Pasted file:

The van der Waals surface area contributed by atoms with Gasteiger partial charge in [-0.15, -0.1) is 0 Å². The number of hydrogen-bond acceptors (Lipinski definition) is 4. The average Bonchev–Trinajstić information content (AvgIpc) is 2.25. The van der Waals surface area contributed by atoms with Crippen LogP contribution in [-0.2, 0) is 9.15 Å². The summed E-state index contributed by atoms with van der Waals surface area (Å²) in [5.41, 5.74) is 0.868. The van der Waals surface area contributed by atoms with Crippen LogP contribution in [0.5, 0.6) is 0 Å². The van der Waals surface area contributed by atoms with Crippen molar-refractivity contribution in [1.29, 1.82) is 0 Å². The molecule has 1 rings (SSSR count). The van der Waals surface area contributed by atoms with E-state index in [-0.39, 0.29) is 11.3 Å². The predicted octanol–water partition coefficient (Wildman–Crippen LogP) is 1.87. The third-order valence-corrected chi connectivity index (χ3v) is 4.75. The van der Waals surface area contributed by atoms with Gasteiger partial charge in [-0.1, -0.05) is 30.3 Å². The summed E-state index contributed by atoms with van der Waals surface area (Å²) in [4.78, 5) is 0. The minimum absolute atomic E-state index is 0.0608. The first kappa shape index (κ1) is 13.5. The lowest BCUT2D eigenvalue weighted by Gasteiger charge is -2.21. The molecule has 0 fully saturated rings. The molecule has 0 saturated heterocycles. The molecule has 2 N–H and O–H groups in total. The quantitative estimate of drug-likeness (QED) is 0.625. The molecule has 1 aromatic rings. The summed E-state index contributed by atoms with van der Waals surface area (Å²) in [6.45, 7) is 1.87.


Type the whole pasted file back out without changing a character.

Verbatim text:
The van der Waals surface area contributed by atoms with Gasteiger partial charge in [-0.15, -0.1) is 0 Å². The number of hydrogen-bond acceptors (Lipinski definition) is 4. The average Bonchev–Trinajstić information content (AvgIpc) is 2.25. The van der Waals surface area contributed by atoms with Crippen LogP contribution in [-0.2, 0) is 9.15 Å². The summed E-state index contributed by atoms with van der Waals surface area (Å²) in [5.41, 5.74) is 0.868. The van der Waals surface area contributed by atoms with Crippen LogP contribution in [0.5, 0.6) is 0 Å². The van der Waals surface area contributed by atoms with Crippen molar-refractivity contribution in [1.29, 1.82) is 0 Å². The molecule has 1 rings (SSSR count). The van der Waals surface area contributed by atoms with E-state index in [-0.39, 0.29) is 11.3 Å². The predicted octanol–water partition coefficient (Wildman–Crippen LogP) is 1.87. The third-order valence-corrected chi connectivity index (χ3v) is 4.75. The van der Waals surface area contributed by atoms with Gasteiger partial charge in [-0.1, -0.05) is 30.3 Å². The summed E-state index contributed by atoms with van der Waals surface area (Å²) in [4.78, 5) is 0. The minimum absolute atomic E-state index is 0.0608. The first kappa shape index (κ1) is 13.5. The lowest BCUT2D eigenvalue weighted by Gasteiger charge is -2.21. The molecule has 0 fully saturated rings. The molecule has 0 saturated heterocycles. The molecule has 2 N–H and O–H groups in total. The quantitative estimate of drug-likeness (QED) is 0.625. The molecule has 1 aromatic rings. The summed E-state index contributed by atoms with van der Waals surface area (Å²) in [6.45, 7) is 1.87.